Unigard has not cited any case where an insurance company has been allowed to intervene as of right for the purpose of proposing interrogatories for submission to the jury, though Unigard's counsel informed us at oral argument of an article urging use of this procedure. See Williamson, Intervention by Insurers to Avoid Liability for Uncovered Claims, 25 For the Defense 19 (Feb. 1983) (Defense Research Institute) (Williamson). However, we are not persuaded by the cases cited by Unigard and Williamson, supra, at 21-22, that Unigard has a right to intervene under Rule 24(a). In McDonald v. Lavino, 430 F.2d 1065, 1071 (5th Cir.1970), the Fifth Circuit reversed a district court for refusing to allow a workmen's compensation carrier to intervene under Rule 24(a) one day after the employee had obtained a judgment against a third-party tortfeasor, but the carrier there had a "subrogation interest" in any recovery on the judgment because of the sums it had already paid the employee. Such an interest is more direct than the contingent interest asserted by Unigard. In Lawrence v. Burke, 6 Ariz.App. 228, 431 P.2d 302 (1967), an insurance company intervened to set aside a default judgment which would otherwise be binding on it. Similarly, in Roach v. Churchman, 457 F.2d 1101, 1104 (8th Cir.1972), an insurer had been allowed by the district court to protest a consent judgment which might have made it liable, and the circuit court, in passing, characterized the district court's action as "equivalent" to authorizing the insurer's intervention under Rule 24(a). In these latter two cases, unlike the case before us, the intervener was already in the position of being directly affected by the litigation. The case relied on most heavily by Unigard and Williamson, supra, for the proposition that Unigard has a right to intervene under Rule 24(a) for the limited purpose that Unigard seeks, states that the applicant was "without a meritorious claim under Rule 24(a)...." Plough, Inc. v. International Flavors and Fragrances, Inc., 96 F.R.D. 136 (W.D.Tenn.1982) (but allowing intervention under Rule 24(b)).4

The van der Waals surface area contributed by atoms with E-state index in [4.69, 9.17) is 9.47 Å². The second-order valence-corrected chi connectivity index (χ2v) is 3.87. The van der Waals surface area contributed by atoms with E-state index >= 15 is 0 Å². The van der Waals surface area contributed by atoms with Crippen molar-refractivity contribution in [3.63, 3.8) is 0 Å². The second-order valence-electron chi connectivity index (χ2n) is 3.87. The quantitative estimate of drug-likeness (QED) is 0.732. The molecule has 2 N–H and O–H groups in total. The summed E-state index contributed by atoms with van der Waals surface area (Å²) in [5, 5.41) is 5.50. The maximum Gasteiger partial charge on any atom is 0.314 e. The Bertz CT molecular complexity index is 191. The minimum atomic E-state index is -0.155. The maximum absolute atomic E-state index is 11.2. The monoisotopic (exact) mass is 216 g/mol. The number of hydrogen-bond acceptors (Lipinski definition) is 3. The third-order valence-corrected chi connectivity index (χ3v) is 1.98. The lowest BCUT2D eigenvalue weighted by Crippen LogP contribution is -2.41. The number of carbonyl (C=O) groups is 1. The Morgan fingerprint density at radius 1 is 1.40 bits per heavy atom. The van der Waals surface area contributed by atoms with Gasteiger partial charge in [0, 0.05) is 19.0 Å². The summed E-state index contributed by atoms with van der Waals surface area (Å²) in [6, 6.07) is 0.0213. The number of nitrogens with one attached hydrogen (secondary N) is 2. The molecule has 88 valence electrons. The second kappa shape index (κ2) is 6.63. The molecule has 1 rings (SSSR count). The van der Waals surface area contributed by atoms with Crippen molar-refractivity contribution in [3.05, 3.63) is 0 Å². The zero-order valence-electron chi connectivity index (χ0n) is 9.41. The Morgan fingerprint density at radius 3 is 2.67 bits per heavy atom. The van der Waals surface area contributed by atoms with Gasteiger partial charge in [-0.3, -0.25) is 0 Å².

We conclude that Unigard did not satisfy the requirement of Rule 24(a)(2) that it "claims an interest relating to the property or transaction which is the subject of the action...." We do so fully aware that the precedents in support of this view are less than overwhelming. Indeed, Plough is the only case we have found that is directly on point, and the ruling denying intervention as of right there is stated in merely conclusory fashion. We are frank to admit that we are also influenced here by practical considerations that seem significant. A refusal to find a right under Rule 24(a) still leaves open the possibility in an appropriate case of permissive intervention by an insurer under Rule 24(b) for the purpose sought here, while a contrary holding would open the door wider to such intervention regardless of any unfortunate effect on the course of the main action. Moreover, a variety of factors properly bear on whether the type of intervention sought here should be allowed, see Shapiro, supra, at 740, and the trial judge's determination should ordinarily be accorded great weight. Application of subsection (b) of Rule 24 rather than subsection (a) recognizes these considerations, in view of the explicit emphasis in the former on undue delay or prejudice in the main action, as will be seen below. Cf. Shreve, Questioning Intervention of Right--Toward a New Methodology of Decisionmaking, 74 Nw.U.L.Rev. 894, 913-16 (1980).